How Cell Phones and Google Maps Brings Water to the Poor

An organization called NextDrop has developed a brilliant system that allows people in water deprived areas to accurately predict when valves will be turned on, preventing them from having to wait for hours for water. From Fast Company:

Utility employees call NextDrop’s interactive voice response system when they manually open neighborhood water valves. The system generates text message updates for local residents (most of whom have cell phones) 30 to 60 minutes before water delivery. Residents are also contacted by the system randomly to verify the accuracy of the information given by the valvemen. Updates from the utility employees are also turned into Google Maps-based streaming visual data so that engineers can track valve status throughout the city in real time.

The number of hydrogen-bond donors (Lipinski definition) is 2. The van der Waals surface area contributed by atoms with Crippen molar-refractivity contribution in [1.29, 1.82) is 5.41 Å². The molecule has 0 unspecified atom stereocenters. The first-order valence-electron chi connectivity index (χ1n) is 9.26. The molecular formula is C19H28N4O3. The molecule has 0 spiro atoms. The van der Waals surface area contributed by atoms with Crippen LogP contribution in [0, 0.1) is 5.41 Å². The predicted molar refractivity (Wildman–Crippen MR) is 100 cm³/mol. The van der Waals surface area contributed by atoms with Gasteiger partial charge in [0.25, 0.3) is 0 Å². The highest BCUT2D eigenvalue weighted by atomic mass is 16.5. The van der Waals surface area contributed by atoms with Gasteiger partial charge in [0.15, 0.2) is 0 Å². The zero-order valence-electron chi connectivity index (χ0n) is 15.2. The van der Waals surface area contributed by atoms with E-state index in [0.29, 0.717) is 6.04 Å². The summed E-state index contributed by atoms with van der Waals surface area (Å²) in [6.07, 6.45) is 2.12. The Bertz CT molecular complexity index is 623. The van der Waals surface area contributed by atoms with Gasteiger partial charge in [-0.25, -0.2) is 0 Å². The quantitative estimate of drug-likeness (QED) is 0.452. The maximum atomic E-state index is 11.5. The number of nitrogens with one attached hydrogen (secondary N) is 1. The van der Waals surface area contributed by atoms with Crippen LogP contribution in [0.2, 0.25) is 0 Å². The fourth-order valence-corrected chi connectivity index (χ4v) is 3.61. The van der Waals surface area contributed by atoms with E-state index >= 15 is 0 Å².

This type of information could have a big impact on communities. Freeing up time for people to spend on other activities could dramatically increase productivity and give a greater quality of life by allowing them to plan their days more effectively.

Ben Cohen is the editor and founder of The Daily Banter. He lives in Washington DC where he does podcasts, teaches Martial Arts, and tries to be a good father. He would be extremely disturbed if you took him too seriously.